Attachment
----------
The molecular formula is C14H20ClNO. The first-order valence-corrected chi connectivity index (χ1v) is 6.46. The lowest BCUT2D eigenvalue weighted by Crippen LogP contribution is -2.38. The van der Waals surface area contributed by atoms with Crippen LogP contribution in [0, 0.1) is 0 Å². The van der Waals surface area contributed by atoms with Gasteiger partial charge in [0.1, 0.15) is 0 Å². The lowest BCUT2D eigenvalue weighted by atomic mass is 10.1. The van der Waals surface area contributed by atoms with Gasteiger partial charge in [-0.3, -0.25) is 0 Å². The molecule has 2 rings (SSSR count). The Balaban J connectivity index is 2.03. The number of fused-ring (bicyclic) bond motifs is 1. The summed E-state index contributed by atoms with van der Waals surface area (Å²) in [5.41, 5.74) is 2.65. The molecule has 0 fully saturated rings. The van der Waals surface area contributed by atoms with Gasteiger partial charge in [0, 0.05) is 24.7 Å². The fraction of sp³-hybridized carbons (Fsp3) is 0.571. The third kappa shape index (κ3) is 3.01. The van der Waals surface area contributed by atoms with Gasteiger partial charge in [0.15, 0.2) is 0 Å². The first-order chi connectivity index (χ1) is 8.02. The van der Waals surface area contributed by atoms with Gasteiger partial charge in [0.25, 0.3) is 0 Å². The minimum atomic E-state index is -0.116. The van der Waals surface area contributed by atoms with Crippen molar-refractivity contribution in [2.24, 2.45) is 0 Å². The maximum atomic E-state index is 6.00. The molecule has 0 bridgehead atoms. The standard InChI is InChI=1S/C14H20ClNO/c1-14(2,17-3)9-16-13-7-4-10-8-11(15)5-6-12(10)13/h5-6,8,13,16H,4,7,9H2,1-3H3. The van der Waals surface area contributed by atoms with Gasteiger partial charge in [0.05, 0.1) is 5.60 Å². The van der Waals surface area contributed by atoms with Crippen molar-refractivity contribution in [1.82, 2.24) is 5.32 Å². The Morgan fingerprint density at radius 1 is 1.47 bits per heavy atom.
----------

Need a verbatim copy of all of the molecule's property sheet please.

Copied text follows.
The molecular formula is C14H20ClNO. The first-order valence-corrected chi connectivity index (χ1v) is 6.46. The lowest BCUT2D eigenvalue weighted by Crippen LogP contribution is -2.38. The van der Waals surface area contributed by atoms with Crippen LogP contribution in [0, 0.1) is 0 Å². The van der Waals surface area contributed by atoms with Gasteiger partial charge in [0.1, 0.15) is 0 Å². The lowest BCUT2D eigenvalue weighted by atomic mass is 10.1. The van der Waals surface area contributed by atoms with Gasteiger partial charge in [-0.3, -0.25) is 0 Å². The molecule has 2 rings (SSSR count). The Balaban J connectivity index is 2.03. The number of fused-ring (bicyclic) bond motifs is 1. The summed E-state index contributed by atoms with van der Waals surface area (Å²) in [5.41, 5.74) is 2.65. The molecule has 0 fully saturated rings. The van der Waals surface area contributed by atoms with Gasteiger partial charge in [0, 0.05) is 24.7 Å². The fraction of sp³-hybridized carbons (Fsp3) is 0.571. The third kappa shape index (κ3) is 3.01. The van der Waals surface area contributed by atoms with Gasteiger partial charge in [0.15, 0.2) is 0 Å². The first-order chi connectivity index (χ1) is 8.02. The van der Waals surface area contributed by atoms with Gasteiger partial charge in [0.25, 0.3) is 0 Å². The minimum atomic E-state index is -0.116. The van der Waals surface area contributed by atoms with Crippen molar-refractivity contribution in [2.24, 2.45) is 0 Å². The maximum atomic E-state index is 6.00. The molecule has 0 bridgehead atoms. The standard InChI is InChI=1S/C14H20ClNO/c1-14(2,17-3)9-16-13-7-4-10-8-11(15)5-6-12(10)13/h5-6,8,13,16H,4,7,9H2,1-3H3. The van der Waals surface area contributed by atoms with Gasteiger partial charge in [0.05, 0.1) is 5.60 Å². The van der Waals surface area contributed by atoms with Crippen molar-refractivity contribution in [1.82, 2.24) is 5.32 Å². The Morgan fingerprint density at radius 1 is 1.47 bits per heavy atom.